Humans have hunted great apes, which include bonobos, chimpanzees, gorillas and orangutans, destroyed their habitats, and transmitted fatal diseases to them. Five of the seven recognized species of great apes have been listed as Critically Endangered by the International Union for Conservation of Nature, meaning they are on the brink of extinction.

Traditional methods of conservation have helped, but these methods are no longer enough, say University of Michigan researchers John Mitani and Andrew Marshall. In collaboration with an international team of colleagues, they have suggested new routes of conservation to help ensure the survival of great apes. Their findings are published in Nature Human Behaviour.

The urgency of new routes to great ape conservation

Marshall: John and I, like many field researchers, feel a strong connection to the apes we study. We’ve been privileged to spend lots of time with them—John, primarily in Africa, and me primarily in Southeast Asia. Despite considerable effort and investment in conservation, ape populations are continuing to decline, many of them very dramatically. Five of the seven recognized taxa are now critically endangered. Rather than focusing on the current plight of apes, which is well known, we wanted to be forward looking and propose things we could do that might improve the situation.

Mitani: There is a moral imperative to do this. These are iconic species that everybody can identify with. This is because they are our closest living relatives and essentially our kin. We’re living at a time when we are losing tons of species in a mass extinction event created by us. If we can’t save these animals, then there’s really very little hope for the rest of biodiversity. I just can’t imagine a world without these animals.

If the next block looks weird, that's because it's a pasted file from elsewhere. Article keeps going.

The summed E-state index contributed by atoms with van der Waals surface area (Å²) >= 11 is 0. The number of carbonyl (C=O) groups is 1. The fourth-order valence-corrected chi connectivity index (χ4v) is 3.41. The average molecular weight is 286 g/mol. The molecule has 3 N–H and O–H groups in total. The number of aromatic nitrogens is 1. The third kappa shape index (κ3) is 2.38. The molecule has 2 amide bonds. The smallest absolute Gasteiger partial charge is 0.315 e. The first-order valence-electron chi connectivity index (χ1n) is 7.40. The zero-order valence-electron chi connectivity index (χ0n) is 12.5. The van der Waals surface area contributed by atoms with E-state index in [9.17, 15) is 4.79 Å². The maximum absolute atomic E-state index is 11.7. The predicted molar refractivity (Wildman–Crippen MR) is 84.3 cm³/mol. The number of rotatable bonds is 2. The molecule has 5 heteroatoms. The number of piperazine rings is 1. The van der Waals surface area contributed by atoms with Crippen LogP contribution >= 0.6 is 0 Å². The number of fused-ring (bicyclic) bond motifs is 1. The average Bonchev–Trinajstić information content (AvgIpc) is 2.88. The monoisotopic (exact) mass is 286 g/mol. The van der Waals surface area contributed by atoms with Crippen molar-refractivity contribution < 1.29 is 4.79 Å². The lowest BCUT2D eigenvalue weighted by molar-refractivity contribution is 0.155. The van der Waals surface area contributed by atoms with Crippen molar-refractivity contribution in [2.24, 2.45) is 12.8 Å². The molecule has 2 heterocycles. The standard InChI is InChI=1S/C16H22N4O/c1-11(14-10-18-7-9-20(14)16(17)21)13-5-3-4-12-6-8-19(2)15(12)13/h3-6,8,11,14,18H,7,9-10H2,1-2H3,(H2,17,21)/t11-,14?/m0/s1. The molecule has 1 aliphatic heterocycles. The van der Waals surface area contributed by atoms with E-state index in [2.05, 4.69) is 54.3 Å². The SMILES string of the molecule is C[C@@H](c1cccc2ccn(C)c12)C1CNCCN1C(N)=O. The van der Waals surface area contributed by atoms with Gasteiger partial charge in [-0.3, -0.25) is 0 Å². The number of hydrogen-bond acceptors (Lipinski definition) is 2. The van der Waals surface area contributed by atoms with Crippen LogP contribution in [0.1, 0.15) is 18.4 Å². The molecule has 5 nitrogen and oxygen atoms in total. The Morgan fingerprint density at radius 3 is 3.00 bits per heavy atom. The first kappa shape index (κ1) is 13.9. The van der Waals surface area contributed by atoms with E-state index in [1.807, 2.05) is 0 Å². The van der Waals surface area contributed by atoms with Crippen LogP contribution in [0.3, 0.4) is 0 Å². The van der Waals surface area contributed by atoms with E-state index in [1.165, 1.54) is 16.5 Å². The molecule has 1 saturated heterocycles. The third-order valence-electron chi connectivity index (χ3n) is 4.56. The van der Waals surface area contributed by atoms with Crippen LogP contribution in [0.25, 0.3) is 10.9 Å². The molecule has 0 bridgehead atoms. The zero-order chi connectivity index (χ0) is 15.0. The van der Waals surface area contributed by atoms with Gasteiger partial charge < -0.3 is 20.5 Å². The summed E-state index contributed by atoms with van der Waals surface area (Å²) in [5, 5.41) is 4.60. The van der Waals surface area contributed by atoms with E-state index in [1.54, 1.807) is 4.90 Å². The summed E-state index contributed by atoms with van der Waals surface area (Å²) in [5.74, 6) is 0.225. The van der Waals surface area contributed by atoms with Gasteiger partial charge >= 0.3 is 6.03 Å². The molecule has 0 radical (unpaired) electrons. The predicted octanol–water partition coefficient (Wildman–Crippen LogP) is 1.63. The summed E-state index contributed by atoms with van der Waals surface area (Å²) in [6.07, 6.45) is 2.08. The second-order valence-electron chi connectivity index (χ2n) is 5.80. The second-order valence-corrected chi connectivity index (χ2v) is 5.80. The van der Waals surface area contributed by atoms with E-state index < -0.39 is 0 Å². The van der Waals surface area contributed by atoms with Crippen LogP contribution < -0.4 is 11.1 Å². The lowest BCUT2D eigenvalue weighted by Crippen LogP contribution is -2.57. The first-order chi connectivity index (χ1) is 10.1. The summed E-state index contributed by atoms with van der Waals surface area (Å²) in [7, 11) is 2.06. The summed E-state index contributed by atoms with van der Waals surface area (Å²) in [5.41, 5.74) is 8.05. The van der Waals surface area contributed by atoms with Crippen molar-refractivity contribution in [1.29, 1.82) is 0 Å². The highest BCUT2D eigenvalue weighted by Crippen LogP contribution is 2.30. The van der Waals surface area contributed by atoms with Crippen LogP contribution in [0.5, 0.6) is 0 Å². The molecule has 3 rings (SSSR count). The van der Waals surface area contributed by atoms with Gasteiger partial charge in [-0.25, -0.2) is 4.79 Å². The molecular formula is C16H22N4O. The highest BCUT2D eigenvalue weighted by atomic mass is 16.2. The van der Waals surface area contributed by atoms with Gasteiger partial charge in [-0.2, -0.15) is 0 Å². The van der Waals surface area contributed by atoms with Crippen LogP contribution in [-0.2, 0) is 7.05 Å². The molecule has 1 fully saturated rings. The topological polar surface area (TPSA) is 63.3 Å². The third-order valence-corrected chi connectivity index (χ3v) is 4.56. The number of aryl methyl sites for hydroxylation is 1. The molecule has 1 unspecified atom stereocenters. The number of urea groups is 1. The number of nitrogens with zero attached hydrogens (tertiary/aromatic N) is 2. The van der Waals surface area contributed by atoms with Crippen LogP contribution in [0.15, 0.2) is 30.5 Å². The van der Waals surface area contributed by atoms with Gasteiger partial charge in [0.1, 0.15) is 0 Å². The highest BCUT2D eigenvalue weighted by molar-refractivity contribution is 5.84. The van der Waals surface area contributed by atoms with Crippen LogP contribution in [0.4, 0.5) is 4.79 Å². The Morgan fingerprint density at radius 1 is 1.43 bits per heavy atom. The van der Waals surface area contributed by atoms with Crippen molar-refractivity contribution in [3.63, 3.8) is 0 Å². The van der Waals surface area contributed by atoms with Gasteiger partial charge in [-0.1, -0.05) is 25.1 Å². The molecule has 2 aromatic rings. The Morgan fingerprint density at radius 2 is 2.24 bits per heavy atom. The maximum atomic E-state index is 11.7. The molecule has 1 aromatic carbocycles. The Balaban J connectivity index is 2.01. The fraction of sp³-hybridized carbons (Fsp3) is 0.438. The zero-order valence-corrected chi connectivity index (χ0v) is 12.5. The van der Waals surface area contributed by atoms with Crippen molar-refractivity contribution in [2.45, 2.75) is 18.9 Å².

Improving security of protected areas by increasing funding, fighting corruption, employing scientific/technological tactics to improve enforcement; partnering with local communities to develop tourism and working with local people who possess extensive knowledge about the habitats and behavior of great apes

Marshall: Even if we do a perfect job of protecting every protected area where great apes persist now, that’s not enough. For orangutans, which is the group that I know best, even if we were to protect every single orangutan in every protected area in perpetuity, that is not enough to ensure their long-term persistence, which means that the future of conservation must also address issues outside protected areas.

If we only think about strictly protected areas, we’re missing lots of opportunities to do good conservation. That’s one of the things that we want to draw people’s attention to: There are lots and lots of apes that live outside national parks and they are more threatened than those that live inside national parks and other protected areas. But they also deserve our care and protection.

Mitani: Another point we’re trying to make is historically, despite the fact that we’ve devoted years and years to the study of these animals, most of this has been in protected areas and away from people. We are calling for more work where it’s currently needed in areas where people are living alongside apes. The reason for this is the world has gotten a lot smaller. In my lifetime, the human population has tripled. Humans are everywhere, doing things and edging apes out as a consequence.